I nipped down into the wine cellar, opened a 2005 Saint Emilion and took a sip… then went back down into the wine cellar…

3After a hard days work I wanted a red for a simple steak & garden vegetable dinner…  I grabbed a french wine, nothing special, I knew that…  after I opened it I really knew that… Its clear some french wine is far from great!

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Back to the wine cellar and got a good Aussie wine that I know and love.

FYI – if you are trying to sell wine on a global market, keep it simple, honest and write the label in the language for the country you sell in… A wine label with a pretty picture and written in  beautiful language is lovely to look at, but still tells us buggar all…  a label’s purpose is to build brand yes, but also to inform the consumer.

Life is too short to drink wine we don’t appreciate…  even if the rest can be used to make a reasonable ‘coq au vin’ or ‘boeuf bourguignon’.

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26 comments

  1. Even though I’m sitting here having my morning coffee on the other side of the world …. your simple steak and garden veg supper sounds very very good … I should wait a few hours though 🙂

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  2. I think it’s starting to get better here. One simple rule is NEVER buy Bordeaux unless you can afford it. Only the very finest are worth drinking. I used to collect wine, in another life, before I came to France. I had ’96 Cheval Blanc, ’96 Angelus, ectc…I never got to drink them,,just sold them to pay for the endless house conversion! I drink a lot of good, simple Loire reds, such as Chinon, young. The Rhone is my real hunting ground,,,,but fuck Bordeaux.

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    • Its a cool freestanding rack, sits in the middle of the cellar with whites on one side and reds on the other!… Heavy duty plyboard with loads of holes cut in it, with a base and sides to hold it solid, kind of like 2x back to back free standing book shelves, the more wine you add the more solid it gets, I have accidentally stumbled into it and it doesn’t move!… My local wine shop were going to throw it out!

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  3. I agree with you about keeping it honest on the labels! However, as far as the quality goes, that’s just how the French write their wine labels. You have to understand (which I’m sure you do!) the region and ranking the vineyard carries.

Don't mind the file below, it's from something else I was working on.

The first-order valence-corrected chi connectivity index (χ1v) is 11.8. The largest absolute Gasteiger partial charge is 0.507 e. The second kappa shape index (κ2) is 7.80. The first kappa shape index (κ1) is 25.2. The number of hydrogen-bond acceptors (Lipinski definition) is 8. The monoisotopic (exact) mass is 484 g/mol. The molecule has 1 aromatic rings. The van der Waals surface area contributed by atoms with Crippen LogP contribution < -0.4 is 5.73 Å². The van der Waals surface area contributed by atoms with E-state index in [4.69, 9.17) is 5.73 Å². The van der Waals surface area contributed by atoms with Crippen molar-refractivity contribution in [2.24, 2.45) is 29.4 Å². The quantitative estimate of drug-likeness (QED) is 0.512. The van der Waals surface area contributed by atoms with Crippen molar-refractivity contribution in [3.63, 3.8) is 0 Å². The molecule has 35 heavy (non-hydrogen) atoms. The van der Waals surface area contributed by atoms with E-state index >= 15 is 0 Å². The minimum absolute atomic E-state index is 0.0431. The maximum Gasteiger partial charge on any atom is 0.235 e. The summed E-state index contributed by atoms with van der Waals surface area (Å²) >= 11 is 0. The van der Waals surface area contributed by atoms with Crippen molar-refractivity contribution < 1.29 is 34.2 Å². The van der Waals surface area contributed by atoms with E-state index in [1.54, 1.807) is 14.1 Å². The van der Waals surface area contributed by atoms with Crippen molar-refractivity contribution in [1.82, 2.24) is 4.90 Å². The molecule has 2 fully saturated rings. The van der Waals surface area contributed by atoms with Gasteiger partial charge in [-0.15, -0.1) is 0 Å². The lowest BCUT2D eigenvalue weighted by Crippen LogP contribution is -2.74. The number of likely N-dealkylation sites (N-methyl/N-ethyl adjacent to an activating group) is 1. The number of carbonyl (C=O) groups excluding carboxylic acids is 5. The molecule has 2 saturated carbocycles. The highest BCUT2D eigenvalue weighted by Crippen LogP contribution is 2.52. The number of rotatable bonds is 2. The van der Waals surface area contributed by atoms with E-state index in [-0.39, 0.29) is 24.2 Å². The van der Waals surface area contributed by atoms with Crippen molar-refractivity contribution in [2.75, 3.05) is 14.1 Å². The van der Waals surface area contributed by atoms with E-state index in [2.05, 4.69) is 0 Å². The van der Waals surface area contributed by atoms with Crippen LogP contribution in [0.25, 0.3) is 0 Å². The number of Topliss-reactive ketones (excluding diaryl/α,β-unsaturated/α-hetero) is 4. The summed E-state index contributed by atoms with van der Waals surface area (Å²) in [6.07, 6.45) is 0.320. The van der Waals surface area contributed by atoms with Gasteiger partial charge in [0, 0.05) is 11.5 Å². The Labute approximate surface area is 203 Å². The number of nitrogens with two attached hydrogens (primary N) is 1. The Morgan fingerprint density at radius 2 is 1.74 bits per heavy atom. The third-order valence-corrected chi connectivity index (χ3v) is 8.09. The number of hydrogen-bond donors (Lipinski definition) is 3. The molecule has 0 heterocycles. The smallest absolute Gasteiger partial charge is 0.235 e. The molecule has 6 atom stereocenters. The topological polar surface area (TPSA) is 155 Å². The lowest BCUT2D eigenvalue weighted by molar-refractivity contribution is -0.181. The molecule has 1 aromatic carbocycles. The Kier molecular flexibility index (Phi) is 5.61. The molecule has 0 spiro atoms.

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    • I guess that is the issue, many people want to spend the money, but don’t have the time to educate themselves, if the label was honest and clear, then they would buy the right wine again and again…. it is a stubborn old world issue that will never change I fear… I am currently getting my head around wine from China and have the same issues!

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    • If I put on my average Australian wine drinker hat, at best we see Bordeaux and assume it should be a good wine not knowing how the labelling system, region and châteaux rankings work. To me, that is the issue moreso than anyone trying to dupe the public, though no doubt the crap producers play on all this so as to sell their wines on the mass market to the many that are unaware how it all works. It’s a “well you should just know” system and I suppose that attitude has failed French wine on the mass international market. As someone else mentioned, there’s a lot of crap Bordeaux and you have to know the labelling system, the region and rankings, and pay a lot of money, to get a really good drop, although I’ve had some good Bordeaux from châteaux not ranked highly.

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  4. in Italy we use to say the french wine producers are even better as promoters of their own product rather than purely wine producers…Must admit that there were years Italy was having less or more the same orientation….Since then someone understood that the time for telling jokes was ending….so, they started making wine again….:)

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